Worship in the Time of COVID
Photo by Jamie Alexander
David Rodgers understands that in ministry, there is much more to the calling than Sunday morning.
Raised in a minister’s home, Rodgers’ father was a minister, his grandfather was a minister, and several other family members led in youth ministries or as the pastor of a church.
In high school, Rodgers can remember experiencing the call to ministry himself, a decision that came as he was contemplating where to go to college.
“It was almost like God was saying, ‘Look what I prepared you for, look what you have been wired to love, I created you for this.’ At that moment, it was one of the easiest decisions I have made. I committed my life to ministry at 17,” Rodgers said.
Decades later, the lessons passed from one generation to the next have stayed with Rodgers into adulthood.
“I grew up seeing all of that, what it was like to be in ministry as the minister’s kid,” Rodgers said. “My grandfather was a music minister at Yellow Creek Baptist Church. He is still there as the minister of senior adults.”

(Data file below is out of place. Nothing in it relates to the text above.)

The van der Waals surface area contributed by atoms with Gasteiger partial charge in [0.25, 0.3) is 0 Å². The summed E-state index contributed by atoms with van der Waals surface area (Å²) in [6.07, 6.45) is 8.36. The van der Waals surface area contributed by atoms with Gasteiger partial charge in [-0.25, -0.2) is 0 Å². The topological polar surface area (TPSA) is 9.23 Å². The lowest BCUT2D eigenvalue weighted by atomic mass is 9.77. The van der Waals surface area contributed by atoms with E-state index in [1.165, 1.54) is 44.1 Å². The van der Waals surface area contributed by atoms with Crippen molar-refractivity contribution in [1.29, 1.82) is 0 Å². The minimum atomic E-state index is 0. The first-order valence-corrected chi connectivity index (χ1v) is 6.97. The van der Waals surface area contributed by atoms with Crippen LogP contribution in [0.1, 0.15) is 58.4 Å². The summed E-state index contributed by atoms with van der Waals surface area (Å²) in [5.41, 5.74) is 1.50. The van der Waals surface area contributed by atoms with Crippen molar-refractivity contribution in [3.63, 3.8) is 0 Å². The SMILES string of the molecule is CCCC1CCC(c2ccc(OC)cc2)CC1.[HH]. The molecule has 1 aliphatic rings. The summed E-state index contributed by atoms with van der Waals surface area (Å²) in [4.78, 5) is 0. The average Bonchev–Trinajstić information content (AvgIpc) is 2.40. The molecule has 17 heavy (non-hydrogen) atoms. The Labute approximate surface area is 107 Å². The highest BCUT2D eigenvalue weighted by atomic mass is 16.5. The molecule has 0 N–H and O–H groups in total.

Rodgers attended college at Campbellsville University, earning a degree in Church Music. He earned his Master’s degree in Discipleship Ministry at Liberty Seminary.
After that, everything moved in fast forward.
“In one month’s time, I got married, graduated college, and came to Pleasant Grove Baptist Church. Everything happened that one year,” Rodgers said.
Rodger’s wife, Kristy, is right beside him, serving in ministry, too.
“I couldn’t do any of it without her; she has always served in the church. If I am on stage and the spotlight is on me, she is always behind the scenes serving. She’s a huge part of the church driving things forward,” Rodgers said.
When Rodgers came to Pleasant Grove in 2008, he never could have imagined all the growth and innovation he would be a part of.
“From the beginning, our church has had the same mission of impacting the ever-changing culture with the never-changing love of Christ. What that meant is our methods and the way we do things have to constantly be adaptive, innovative and changing if we want to reach a culture that is constantly changing,” Rodgers said.